Ella’s Kitchen founder Paul Lindley: Why start-ups need to aim high

In an extract from his new book Little Wins, the popular food entrepreneur outlines a need for businesses to embrace toddler-like ambitions....

Paul Lindley is the founder of Ella’s Kitchen, the organic children’s food brand on a mission to reduce childhood obesity and diabetes. Below is an extract from his new book Little Wins: The Huge Power of Thinking Like a Toddler, which explores the unique business lessons we can learn from our inner kid. Published this month by Penguin, Little Wins is available to buy here

“Most businesses start out with a clear goal and purpose in mind. You know the destination; it’s the route that is uncertain and liable to change as you hit dead-ends and traffic jams.


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“With Ella’s Kitchen, the guiding ambition is very much the same today as it was when I first started thinking about the business in 2004. From before I had registered a company, I knew what I wanted it to achieve.

“Setting goals is one thing. Achieving them will often mean confronting situations you are worried about or even a bit afraid of. When I was starting out with Ella’s Kitchen, my monster under the bed was sales. I’d never previously been responsible for pitching products. Nor was it something I had much confidence that I could do well; retail buyers were a totally new audience for me, and I knew they were on the receiving end of hundreds of similar pitches every week.

Read more: Paul Lindley’s five tips for building a food business

“In that context, you might think it would have been wise to start small. My ambition was the opposite: to take my product straight to the major retailers and punt for a supermarket listing. I never took our products to a farmer’s market or tried to get us listed in organic stores, even though being an organic product was one of our main selling points. Instead, my first sales conversations were with buyers from Tesco, Waitrose, Sainsbury’s and Boots. And, after months of trying, hundreds of unreturned calls and emails, and some very helpful nudges along the way, we finally got our first listing in Sainsbury’s.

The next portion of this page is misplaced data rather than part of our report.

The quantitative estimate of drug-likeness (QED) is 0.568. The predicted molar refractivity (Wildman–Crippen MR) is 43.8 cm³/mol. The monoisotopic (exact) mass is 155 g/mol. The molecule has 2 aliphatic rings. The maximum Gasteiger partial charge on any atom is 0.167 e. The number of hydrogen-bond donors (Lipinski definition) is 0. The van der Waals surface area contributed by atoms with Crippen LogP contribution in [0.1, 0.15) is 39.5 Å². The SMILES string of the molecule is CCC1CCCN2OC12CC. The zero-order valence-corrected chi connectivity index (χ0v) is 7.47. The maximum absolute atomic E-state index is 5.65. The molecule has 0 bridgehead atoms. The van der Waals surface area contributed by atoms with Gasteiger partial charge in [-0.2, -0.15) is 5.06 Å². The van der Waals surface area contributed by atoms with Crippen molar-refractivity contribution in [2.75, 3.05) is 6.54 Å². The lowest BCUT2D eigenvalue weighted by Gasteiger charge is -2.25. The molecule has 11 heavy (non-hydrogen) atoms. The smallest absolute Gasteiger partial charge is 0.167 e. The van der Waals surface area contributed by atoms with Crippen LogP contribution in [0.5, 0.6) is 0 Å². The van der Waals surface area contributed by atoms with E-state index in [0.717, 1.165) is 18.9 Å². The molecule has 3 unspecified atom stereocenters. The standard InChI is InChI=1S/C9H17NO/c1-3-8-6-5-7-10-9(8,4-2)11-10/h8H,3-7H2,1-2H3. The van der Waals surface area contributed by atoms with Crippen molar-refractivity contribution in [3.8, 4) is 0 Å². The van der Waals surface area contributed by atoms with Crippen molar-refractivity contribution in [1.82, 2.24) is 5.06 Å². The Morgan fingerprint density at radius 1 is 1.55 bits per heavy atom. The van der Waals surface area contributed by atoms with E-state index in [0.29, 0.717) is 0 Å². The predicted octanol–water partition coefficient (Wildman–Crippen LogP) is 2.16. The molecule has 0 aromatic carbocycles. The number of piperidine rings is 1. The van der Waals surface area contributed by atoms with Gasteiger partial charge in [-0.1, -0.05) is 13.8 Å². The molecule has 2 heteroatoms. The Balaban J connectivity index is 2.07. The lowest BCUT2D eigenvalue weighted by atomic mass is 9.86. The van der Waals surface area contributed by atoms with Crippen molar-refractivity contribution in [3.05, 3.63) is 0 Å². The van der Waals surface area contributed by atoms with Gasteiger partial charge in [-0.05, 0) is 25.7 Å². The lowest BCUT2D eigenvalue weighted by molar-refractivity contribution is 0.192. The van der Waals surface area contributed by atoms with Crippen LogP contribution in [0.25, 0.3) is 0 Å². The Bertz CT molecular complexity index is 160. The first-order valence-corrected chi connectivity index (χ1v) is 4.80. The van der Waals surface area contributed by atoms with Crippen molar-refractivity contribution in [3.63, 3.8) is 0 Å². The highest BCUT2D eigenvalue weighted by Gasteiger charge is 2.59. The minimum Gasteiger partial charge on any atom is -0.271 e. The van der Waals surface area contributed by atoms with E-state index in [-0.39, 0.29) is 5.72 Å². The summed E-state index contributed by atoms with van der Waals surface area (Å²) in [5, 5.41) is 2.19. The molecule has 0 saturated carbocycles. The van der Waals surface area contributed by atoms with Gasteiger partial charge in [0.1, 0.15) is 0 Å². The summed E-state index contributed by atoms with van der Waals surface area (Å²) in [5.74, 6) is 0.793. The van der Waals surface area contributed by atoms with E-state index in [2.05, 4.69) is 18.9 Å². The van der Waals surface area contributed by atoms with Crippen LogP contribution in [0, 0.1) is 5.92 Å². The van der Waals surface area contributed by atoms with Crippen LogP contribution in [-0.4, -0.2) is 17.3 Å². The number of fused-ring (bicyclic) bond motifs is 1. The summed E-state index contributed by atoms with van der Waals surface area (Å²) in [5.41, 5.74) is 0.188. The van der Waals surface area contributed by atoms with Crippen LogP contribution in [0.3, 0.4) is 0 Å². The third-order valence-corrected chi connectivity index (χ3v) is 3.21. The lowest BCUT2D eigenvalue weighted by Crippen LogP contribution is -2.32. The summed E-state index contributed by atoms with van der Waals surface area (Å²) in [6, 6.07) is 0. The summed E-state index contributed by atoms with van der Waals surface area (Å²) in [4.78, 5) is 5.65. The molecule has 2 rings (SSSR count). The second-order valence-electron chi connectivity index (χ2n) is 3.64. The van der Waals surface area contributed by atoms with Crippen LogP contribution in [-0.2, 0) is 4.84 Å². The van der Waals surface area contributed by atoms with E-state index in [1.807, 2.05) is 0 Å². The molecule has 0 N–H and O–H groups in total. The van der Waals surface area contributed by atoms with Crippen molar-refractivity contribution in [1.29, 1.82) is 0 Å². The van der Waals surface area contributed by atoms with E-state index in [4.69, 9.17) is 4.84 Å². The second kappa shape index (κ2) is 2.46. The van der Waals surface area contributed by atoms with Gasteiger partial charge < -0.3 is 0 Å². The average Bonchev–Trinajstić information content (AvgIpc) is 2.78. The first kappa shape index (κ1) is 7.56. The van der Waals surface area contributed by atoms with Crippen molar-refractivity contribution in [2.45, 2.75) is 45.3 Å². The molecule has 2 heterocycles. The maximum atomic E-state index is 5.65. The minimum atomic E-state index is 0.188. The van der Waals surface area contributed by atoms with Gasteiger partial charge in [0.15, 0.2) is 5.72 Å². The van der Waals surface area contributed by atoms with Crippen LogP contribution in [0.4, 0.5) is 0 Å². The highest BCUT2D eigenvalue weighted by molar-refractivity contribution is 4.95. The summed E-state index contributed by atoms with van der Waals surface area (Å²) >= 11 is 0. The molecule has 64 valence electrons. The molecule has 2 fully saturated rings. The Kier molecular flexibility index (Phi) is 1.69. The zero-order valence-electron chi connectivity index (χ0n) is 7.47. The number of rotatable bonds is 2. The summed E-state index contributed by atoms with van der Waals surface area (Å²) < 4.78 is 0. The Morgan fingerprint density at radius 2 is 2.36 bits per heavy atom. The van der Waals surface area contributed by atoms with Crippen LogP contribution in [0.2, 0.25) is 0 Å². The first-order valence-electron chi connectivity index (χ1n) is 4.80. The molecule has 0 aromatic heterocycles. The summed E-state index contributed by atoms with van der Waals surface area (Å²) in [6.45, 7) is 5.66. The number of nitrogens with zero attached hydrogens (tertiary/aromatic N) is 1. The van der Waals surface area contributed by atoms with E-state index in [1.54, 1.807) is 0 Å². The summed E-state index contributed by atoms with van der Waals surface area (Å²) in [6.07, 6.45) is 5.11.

“I can still remember picking up the voicemail from the buyer. ‘We’ve decided we’re going to take a flyer and we’d like to list you.’ That was September 2005, a full eighteen months after I’d left Nickelodeon and given myself the two year window to make something of my idea. We were on the shelves by January 2006 and by the end of that year, we were in Tesco and Waitrose as well, and had broken through £1m in turnover.

Read more: An interview with Paul Lindley

“That first sale was far from a quick win but I still see the early sales approach as a great example of diving right in. Not because I rushed at it – in fact, it was almost a year of brand and product development before I even tried to speak to a buyer, and several months more before I was eventually able to. But the sales strategy, though carefully planned, was toddler-like in its ambition.

“By rights, I should have had no business speaking to major retail buyers at that stage: pitching an untested product, in unfamiliar packaging and with a personal track record which was non-existent when it came to both retail and the food industry. Yet I knew I had to aim high if the brand was ever going to get anywhere.

“[The lesson?] You can’t have a big goal if you’re not prepared to back it up with a strategy that gives you the chance to win big.”

NB: Text has been edited down.

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